RALEIGH—Why are Asian-American students motivated to achieve? They have been portrayed as overachievers, especially in fields like math and science. In 2002, Asian students as a subgroup in North Carolina scored below their 2001 SAT level, moving down from 1031 to 1025. This score is still well above the state average for the year of 998, and five points above the national average. White students and Asian students in the state are the only groups that typically top the national average on the SAT.

Popular mythology holds that family and cultural values drive Asian/Pacific American students to succeed. Based on the belief that Asian children are taught to have greater respect for education and teachers, observers have tried to explain the upward mobility of Asians in the United States in terms of values and work ethic.

A new look at what drives the success of these students offers some perspective on the relative success of Asian-American students in the United States.

In “Social Mobility and the Educational Choices of Asian Americans,” Yu Xie at the University of Michigan, and Kimberly Goyette at Temple University examined occupational choices, expected college participation and choice of major, occupational goals, and college enrollment and graduation.

Their findings indicate that the barriers to success are lowest, and the rewards to academic achievement highest, in academic disciplines and professions grounded in math and science. As relatively unconnected newcomers, these are the paths that offer the most potential for social and financial advancement.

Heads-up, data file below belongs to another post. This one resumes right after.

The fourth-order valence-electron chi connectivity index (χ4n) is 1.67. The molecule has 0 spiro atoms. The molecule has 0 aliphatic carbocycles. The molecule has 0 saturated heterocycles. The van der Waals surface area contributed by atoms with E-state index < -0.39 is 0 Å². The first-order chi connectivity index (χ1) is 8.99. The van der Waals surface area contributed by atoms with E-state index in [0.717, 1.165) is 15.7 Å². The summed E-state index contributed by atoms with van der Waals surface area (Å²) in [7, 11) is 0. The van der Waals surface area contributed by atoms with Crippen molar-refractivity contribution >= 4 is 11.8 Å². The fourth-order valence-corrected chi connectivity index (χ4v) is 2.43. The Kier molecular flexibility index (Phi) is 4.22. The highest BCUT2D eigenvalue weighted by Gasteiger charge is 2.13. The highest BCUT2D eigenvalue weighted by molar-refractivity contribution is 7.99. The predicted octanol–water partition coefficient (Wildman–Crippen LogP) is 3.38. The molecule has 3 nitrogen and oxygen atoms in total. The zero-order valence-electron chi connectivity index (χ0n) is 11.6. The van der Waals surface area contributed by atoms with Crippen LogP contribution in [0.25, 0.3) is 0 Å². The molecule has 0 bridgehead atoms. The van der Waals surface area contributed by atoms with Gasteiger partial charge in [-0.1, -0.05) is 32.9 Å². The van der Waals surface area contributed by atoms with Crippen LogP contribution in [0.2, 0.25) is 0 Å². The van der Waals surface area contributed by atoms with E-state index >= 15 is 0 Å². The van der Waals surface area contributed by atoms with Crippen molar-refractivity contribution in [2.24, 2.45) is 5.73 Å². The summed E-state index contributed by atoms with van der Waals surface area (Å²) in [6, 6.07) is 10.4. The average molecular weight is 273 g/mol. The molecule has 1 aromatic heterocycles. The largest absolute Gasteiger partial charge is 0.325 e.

Asian students represented only 2 percent of the state’s public school population in 2002, but made up almost 5 percent of the students taking Advanced Placement exams, a total of 1,147 students. Colleges consider advanced placement for students scoring a three or higher on their AP’s. Among Asian students, 57 percent achieved a three or better in North Carolina. Nationally, 64 percent of Asian students reached that mark. By comparison, white students attempting the AP scored threes 60.5 percent of the time in North Carolina. For blacks the figure was 26.8 percent, and for American Indians 45.1 percent.

Although Asian students represent a numerical minority of students in the state, they are not usually included in the North Carolina calculation of the white-minority achievement gap. The reason seems to be that performance on end-of-grade and standardized tests for Asians is not typical of other numerical minorities. When North Carolina measured the white-minority achievement gap on its end-of-grade tests without Asian student scores, the gap was 26.8 points. Including them decreased the gap to 25.2 points.

Slightly less upbeat statistics emerged from the third- to eighth-grade North Carolina reading tests. Fewer Asian students moved out of the lowest reading proficiency level, Level I, in 2002. But a greater number advanced from levels II and III, the Department of Public Instruction reports.

In mathematics, more than 91 percent of Asian students placed in the highest level, Level IV. Mathematics achievement levels are almost identical for Asian-American male students and female students.

Many studies exist to document the fact that Asian-American students excel on math tests, often scoring higher than their white counterparts. They are as likely or more likely than whites to advance to college and to graduate.